Open letter to Australian authorities: Why don’t you care about the rights and safety of imprisoned women?

Open letter to Australian authorities: Why don’t you care about the rights and safety of imprisoned women?

Dear Premier of Victoria, Leader of the Opposition, Ministers, Shadow Ministers and Commissioners,

In August 2022, it came to our attention that a violent male sex offender – who identifies as female – was being housed in Victoria’s Dame Phyllis Frost Correctional Centre for women. The offender’s convictions include attempting to rape a woman on a Melbourne street, and sexually abusing his six-year-old daughter.

Of all the issues we deal with, this is one which has provoked some of the most outrage and shock by our supporters and everyday Australians.

Feeling “unsafe, distressed and traumatised”, the female inmates petitioned multiple Victorian authorities to remove the man in question. The petition said that many of the prisoners carry significant trauma associated with having been victims of sexual assault or supporting victims, and that on hearing the news, "the mental wellbeing of many of the women was severely compromised."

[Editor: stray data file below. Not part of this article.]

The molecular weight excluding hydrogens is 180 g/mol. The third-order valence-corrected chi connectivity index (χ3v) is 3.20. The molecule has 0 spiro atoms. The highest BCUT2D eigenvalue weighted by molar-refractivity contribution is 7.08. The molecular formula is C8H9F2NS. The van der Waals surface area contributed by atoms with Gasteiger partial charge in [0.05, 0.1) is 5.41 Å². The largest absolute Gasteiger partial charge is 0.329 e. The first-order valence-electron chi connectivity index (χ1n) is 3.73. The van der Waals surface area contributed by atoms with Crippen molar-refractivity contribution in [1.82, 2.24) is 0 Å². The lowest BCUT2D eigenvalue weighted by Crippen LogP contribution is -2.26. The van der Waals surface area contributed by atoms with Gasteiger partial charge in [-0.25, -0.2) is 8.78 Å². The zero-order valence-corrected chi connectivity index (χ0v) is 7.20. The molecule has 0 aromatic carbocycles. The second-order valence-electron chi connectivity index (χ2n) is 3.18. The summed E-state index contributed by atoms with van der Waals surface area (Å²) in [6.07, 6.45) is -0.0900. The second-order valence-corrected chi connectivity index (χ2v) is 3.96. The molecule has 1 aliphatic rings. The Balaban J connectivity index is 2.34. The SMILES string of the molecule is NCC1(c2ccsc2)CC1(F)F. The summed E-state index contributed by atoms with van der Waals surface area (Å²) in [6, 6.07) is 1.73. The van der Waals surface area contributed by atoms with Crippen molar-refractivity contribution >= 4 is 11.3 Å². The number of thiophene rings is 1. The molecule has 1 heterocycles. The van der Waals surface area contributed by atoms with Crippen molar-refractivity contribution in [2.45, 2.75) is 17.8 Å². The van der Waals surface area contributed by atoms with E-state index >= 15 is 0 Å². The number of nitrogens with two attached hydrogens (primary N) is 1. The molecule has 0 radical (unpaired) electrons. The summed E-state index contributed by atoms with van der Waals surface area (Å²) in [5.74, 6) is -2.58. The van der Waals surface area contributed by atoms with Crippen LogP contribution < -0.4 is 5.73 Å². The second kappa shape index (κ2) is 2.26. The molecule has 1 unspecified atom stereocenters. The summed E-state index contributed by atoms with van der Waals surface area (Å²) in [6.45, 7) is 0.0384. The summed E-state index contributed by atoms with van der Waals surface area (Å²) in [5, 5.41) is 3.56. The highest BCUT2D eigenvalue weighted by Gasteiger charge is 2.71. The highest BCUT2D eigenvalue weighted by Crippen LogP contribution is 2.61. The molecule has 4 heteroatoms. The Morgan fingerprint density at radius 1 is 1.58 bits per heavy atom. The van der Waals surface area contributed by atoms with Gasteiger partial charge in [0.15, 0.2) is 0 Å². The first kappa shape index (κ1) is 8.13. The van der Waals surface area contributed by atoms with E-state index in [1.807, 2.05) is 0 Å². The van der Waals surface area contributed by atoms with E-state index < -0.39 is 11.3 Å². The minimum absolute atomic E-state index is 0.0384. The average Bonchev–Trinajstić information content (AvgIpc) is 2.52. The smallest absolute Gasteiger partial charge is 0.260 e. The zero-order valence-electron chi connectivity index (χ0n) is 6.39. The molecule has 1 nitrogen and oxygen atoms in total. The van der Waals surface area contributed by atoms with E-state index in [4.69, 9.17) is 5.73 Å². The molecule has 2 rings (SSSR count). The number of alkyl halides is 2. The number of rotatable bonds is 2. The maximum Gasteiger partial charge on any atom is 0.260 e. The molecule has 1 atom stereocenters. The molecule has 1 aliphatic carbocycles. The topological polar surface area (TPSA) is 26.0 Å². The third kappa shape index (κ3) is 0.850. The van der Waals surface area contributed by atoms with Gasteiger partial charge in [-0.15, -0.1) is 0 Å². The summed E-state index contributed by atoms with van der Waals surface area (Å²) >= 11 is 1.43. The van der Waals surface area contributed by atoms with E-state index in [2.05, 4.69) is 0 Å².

After hearing about the female inmates’ pleas for help, Women’s Forum Australia and Coalition for Biological Reality joined with women’s advocates from across the political spectrum to call on authorities to protect the prisoners’ safety and human rights. We called for the immediate removal of the man in question, as well as for an inquiry into the decision to place a male sex offender in a women’s prison, and a review of the guidelines that made this possible.

Our petition has been signed by thousands of Australians, and supported by high-profile partners like former Liberal candidate Katherine Deves and Giggle founder Sall Grover, as well as Melbourne University Professor Dr Holly-Lawford Smith, RMIT University Lecturer Dr Caroline Norma, Author and Historian Janet Fraser, IWD Brisbane Meanjin, LGB Defence, Women Speak Tasmania, and Fair Go for Queensland Women. We spoke about the issue in the media, and we wrote to all of you:

  1. Premier Daniel Andrews
  2. Minister for Corrections Sonya Kilkenny
  3. Minister for Women The Hon Natalie Hutchins
  4. Minister for Equality Harriet Shing
  5. Attorney-General The Hon Jaclyn Symes
  6. Ombudsman Deborah Glass
  7. Victorian Equal Opportunities & Human Rights Commissioner Ro Allen
  8. Australian Human Rights Commissioner Lorraine Finlay
  9. Australian Sex Discrimination Minister Kate Jenkins